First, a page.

I've always liked Michael J. Fox and always will. I suspect most people feel the same way.
That's surely partly because, as Marty McFly in "Back to the Future'' and Alex P. Keaton in "Family Ties," Fox was a fixture of so many childhoods. But there's also a way that Fox remains forever boyish—a charming pipsqueak, a plucky kid with a touch less confidence than he lets on. His sheer geniality and universal appeal has remained indomitable, even in the face of a degenerative brain disorder.
"I'm a cockroach," Fox says in Davis Guggenheim's glossy, entertaining and often affecting documentary, "Still: A Michael J. Fox Movie."
In Guggenheim's film, Fox recounts his life, career and arduous battle with Parkinson's disease, with which he was diagnosed at age 29. The documentary, debuting Friday on Apple TV+, does this through candid on-camera interviews with Fox along with narration read by the actor.
And while there's footage here of home movies, much of Fox's life story unspools on screen. Along with bits of reenactment, Guggenheim uses clips of Fox's film and TV series to illustrate his off-screen life.
And this is surprisingly effective, in part because Fox's screen presence has always been so genuine. Actors aren't the parts they play, but I think they always exude something innate about themselves. And more than that, a surprising amount of Fox's life has really happened in front of cameras. He met his wife, Tracy Pollan, on "Family Ties"; she played a love interest. His first symptoms came during the filming of "Doc Hollywood." And for years after Fox's diagnosis, he masked his increasing tics on "Spin City" by fidgeting with props.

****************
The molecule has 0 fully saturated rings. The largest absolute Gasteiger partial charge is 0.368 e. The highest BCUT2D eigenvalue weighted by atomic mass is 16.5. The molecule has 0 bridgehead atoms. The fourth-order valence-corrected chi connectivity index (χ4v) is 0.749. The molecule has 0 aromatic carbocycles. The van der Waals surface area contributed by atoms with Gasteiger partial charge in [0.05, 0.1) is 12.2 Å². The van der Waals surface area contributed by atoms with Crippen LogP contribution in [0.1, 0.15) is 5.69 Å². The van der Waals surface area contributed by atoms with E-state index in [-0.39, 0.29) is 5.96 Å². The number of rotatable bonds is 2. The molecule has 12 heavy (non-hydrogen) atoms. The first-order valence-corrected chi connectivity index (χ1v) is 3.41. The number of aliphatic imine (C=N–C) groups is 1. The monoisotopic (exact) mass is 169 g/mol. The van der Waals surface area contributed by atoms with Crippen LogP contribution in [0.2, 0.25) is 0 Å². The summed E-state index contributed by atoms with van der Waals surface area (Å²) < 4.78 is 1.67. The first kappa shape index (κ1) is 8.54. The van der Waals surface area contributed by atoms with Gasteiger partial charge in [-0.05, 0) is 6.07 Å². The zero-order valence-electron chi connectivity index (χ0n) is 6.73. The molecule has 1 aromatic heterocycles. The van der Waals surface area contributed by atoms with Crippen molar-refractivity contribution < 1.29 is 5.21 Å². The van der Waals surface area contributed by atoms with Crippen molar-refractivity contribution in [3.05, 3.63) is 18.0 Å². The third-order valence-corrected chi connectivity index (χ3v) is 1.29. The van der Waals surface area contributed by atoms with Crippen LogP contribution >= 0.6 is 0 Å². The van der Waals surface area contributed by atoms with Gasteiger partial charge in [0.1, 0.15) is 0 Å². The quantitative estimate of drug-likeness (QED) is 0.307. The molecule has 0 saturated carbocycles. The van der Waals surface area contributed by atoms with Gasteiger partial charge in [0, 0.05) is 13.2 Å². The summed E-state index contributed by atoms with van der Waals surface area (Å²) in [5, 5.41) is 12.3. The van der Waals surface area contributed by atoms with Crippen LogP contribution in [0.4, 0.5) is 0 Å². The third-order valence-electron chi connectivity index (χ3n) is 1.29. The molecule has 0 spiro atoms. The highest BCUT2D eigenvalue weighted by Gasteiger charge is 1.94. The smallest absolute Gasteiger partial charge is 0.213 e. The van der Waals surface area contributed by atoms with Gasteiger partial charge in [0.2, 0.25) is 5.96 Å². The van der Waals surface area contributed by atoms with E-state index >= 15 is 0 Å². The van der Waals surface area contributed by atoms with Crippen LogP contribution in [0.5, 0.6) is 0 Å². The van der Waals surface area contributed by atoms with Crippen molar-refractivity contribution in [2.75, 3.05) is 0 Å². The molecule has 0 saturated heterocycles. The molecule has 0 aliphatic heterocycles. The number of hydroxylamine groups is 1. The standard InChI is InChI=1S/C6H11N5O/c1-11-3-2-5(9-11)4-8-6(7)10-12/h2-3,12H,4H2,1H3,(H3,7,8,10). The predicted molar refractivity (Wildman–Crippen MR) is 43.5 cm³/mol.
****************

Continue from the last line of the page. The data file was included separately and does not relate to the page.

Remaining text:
But dramatizing Fox's life like this can also feel like a shallow gimmick. Instead, the most memorable images in "Still" are those of a present-day Fox in frame, speaking straight into the camera. The effects of Parkinson's are visible but so is the jaunty, self-deprecating actor we've always known. After the continual mussing with his still-handsome head of curls, Fox begs the primpers to stop. "At at certain point, it is what it is,'' he says.
Again, it's hard to shake the feeling that the Fox we see on screen is the real him.
"Still" frames Fox's story, maybe a little too neatly, as an arc from headlong movement to stillness. Fox's rags-to-riches rise in Hollywood was meteoric and head-spinning. The Alberta-born actor landed "Family Ties'' while penniless and negotiated from the payphone of a Pioneer Chicken. From there on, it was movie deals, women and Ferraris.
The diagnosis knocked Fox sideways. The doctor, he recounts, laid out the odds: "You lose this game.'' But after a period of heavy drinking, Fox says the disorder, despite sending tremors through his body, made him more present, stiller. Pollan and their children are surely a big reason for that. Fox is never so endearing as when he's extolling the level-headedness of his wife: "I could be the King of England and she would be her. I could be Elvis and she would be her."
"Still" finally makes you realize that even Fox's likability can be a burden. Being widely beloved while suffering through debilitating pain is another layer to his Parkinson's journey, one rarely so intimately observed. When Guggenheim follows him out of his Upper East Side apartment in Manhattan, the difficulty Fox has just walking is as apparent as his abiding will to remain a man of good cheer. After a stumble near a fan on the sidewalk, Fox brightly jokes: "Nice to meet you. You knocked me off my feet!"
"Still: A Michael J. Fox Movie," an Apple TV+ release is rated R by the Motion Picture Association for language. Running time: 94 minutes. Three stars out of four.
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